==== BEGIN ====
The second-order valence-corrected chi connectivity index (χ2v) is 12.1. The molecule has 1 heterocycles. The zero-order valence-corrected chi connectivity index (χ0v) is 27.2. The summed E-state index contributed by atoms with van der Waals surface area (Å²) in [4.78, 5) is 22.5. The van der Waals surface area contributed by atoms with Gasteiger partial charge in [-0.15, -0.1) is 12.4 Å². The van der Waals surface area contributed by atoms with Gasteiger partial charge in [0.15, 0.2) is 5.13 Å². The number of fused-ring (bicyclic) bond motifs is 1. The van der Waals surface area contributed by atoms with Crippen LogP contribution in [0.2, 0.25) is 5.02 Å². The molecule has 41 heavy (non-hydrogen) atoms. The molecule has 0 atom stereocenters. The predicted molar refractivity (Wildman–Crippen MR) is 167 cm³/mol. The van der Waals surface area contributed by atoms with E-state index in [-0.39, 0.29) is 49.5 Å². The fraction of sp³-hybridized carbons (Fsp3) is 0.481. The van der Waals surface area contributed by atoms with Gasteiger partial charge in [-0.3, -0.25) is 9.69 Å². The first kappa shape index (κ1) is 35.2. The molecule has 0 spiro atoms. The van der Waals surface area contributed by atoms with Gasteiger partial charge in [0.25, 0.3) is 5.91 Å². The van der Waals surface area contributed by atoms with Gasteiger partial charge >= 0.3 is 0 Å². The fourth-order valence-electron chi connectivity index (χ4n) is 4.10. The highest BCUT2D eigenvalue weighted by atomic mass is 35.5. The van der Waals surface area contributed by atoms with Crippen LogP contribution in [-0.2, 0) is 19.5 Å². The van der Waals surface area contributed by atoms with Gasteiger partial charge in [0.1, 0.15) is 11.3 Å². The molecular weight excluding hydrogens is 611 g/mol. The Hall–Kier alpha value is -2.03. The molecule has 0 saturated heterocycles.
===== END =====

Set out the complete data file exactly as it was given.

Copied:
The second-order valence-corrected chi connectivity index (χ2v) is 12.1. The molecule has 1 heterocycles. The zero-order valence-corrected chi connectivity index (χ0v) is 27.2. The summed E-state index contributed by atoms with van der Waals surface area (Å²) in [4.78, 5) is 22.5. The van der Waals surface area contributed by atoms with Gasteiger partial charge in [-0.15, -0.1) is 12.4 Å². The van der Waals surface area contributed by atoms with Gasteiger partial charge in [0.15, 0.2) is 5.13 Å². The number of fused-ring (bicyclic) bond motifs is 1. The van der Waals surface area contributed by atoms with Crippen LogP contribution in [0.2, 0.25) is 5.02 Å². The molecule has 41 heavy (non-hydrogen) atoms. The molecule has 0 atom stereocenters. The predicted molar refractivity (Wildman–Crippen MR) is 167 cm³/mol. The van der Waals surface area contributed by atoms with E-state index in [-0.39, 0.29) is 49.5 Å². The fraction of sp³-hybridized carbons (Fsp3) is 0.481. The van der Waals surface area contributed by atoms with Gasteiger partial charge in [-0.3, -0.25) is 9.69 Å². The first kappa shape index (κ1) is 35.2. The molecule has 0 spiro atoms. The van der Waals surface area contributed by atoms with Gasteiger partial charge in [0.25, 0.3) is 5.91 Å². The van der Waals surface area contributed by atoms with Gasteiger partial charge >= 0.3 is 0 Å². The fourth-order valence-electron chi connectivity index (χ4n) is 4.10. The highest BCUT2D eigenvalue weighted by atomic mass is 35.5. The van der Waals surface area contributed by atoms with Crippen LogP contribution in [-0.2, 0) is 19.5 Å². The van der Waals surface area contributed by atoms with Gasteiger partial charge in [0.1, 0.15) is 11.3 Å². The molecular weight excluding hydrogens is 611 g/mol. The Hall–Kier alpha value is -2.03. The molecule has 0 saturated heterocycles.